A Welsh charity has warned the number of people iwith diabetes could soar as food bank dependence reached record highs during the pandemic.

Olive Trust Wales, a social enterprise that promotes equality and environmental sustainability, has warned that an increased reliance on food banks could spark a wave of food-related Type 2 diabetes, due to unhealthy diets.

More than 200,000 people in Wales live with diabetes, roughly eight per cent of the adult population, and the highest prevalence in the UK.

Around 90 per cent have Type 2 diabetes, a condition linked with obesity and inactivity, that causes the level of sugar in the blood to become too high.

The Olive Trust now fears the increase of foodbank use during the pandemic could supercharge predictions that the number of people with diabetes in Wales could total 311,000 by 2030.

Food bank use in Wales and across the UK has surged since the start of the pandemic, up by more than a third compared to pre-pandemic levels.

The National Wales: The Olive Trust works closely with food bank services in Pembrey and Burry Port to promote healthy eating and meal preparation.The Olive Trust works closely with food bank services in Pembrey and Burry Port to promote healthy eating and meal preparation.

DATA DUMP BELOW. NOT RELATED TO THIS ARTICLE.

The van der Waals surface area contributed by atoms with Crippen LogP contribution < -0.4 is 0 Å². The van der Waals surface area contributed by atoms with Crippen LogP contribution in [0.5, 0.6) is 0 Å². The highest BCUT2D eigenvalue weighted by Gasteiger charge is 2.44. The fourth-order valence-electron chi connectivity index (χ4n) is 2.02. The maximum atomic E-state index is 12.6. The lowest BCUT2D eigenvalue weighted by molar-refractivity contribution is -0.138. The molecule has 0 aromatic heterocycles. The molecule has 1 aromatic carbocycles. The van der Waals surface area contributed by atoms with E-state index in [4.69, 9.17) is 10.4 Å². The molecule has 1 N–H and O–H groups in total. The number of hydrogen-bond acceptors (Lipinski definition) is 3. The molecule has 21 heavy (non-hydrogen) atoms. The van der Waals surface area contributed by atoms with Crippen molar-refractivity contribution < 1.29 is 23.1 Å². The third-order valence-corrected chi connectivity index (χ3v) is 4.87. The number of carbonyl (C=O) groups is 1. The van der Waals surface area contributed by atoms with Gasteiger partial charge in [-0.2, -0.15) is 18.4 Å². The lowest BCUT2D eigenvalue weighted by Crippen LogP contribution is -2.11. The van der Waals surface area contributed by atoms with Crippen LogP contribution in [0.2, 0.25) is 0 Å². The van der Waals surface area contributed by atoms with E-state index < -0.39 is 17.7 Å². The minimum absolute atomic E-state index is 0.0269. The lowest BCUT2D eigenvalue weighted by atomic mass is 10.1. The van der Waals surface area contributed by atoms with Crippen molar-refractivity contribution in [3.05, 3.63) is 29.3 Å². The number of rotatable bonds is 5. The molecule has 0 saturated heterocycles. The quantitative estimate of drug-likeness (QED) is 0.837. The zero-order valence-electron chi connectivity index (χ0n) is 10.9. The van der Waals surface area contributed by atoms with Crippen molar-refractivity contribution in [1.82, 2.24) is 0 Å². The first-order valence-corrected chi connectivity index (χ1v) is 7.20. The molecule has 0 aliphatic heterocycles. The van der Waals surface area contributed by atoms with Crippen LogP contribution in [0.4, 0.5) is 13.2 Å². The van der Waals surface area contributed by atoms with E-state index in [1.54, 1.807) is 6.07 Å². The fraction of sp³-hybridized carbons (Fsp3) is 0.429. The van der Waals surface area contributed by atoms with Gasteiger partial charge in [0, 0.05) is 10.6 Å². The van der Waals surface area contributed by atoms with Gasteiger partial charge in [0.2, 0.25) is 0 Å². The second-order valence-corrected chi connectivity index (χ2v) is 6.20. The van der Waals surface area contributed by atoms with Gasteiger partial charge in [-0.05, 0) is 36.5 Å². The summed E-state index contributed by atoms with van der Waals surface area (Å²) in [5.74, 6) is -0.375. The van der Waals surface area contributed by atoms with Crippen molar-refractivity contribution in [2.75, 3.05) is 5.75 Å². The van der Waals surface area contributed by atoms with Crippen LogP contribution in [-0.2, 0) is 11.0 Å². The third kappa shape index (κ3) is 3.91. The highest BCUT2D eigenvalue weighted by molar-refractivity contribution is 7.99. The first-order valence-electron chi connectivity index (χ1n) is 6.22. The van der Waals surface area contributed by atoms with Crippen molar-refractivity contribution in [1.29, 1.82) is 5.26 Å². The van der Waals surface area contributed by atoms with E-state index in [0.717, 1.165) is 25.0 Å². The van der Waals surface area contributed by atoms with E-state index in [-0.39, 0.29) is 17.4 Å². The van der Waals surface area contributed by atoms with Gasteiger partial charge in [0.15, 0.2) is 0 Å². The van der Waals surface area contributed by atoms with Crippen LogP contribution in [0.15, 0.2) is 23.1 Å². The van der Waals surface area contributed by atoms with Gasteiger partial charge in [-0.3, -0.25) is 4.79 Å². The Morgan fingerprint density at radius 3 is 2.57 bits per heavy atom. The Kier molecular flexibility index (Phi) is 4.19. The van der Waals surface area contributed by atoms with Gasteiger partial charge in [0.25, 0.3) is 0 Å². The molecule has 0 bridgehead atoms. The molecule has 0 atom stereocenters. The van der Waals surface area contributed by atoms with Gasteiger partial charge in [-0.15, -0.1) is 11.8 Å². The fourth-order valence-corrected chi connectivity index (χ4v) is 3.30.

Denise Kingsley-Jones, who founded the Olive Trust, said the charity’s concerns stem from the type of food donated to food banks and a lack of fresh produce.

Items such as canned goods and emergency food packages are not designed for long-term, lacking sufficient nutrients for a balanced diet.

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Ms Kingsley-Jones continued: “For people who are dependent on food banks, or for individuals who are on the poverty line and less likely to able to afford fresh items, the risk of developing Type 2 diabetes unfortunately increases.

“These people tend to be more prone to eating canned meats and dried goods, without the benefits of fresh fruit and vegetables, which can contribute to ill health and an increased risk of developing the condition.

“As reliance on food banks continues to grow, we expect cases of Type 2 diabetes to rise which paints a very worrying landscape.

“We feel strongly that a person’s health shouldn’t be determined by their financial situation, which is why it is so important to ensure that low-income families not only have access to healthy food options but also the guidance on how to make the best use of food they are provided with to create healthier meals.”

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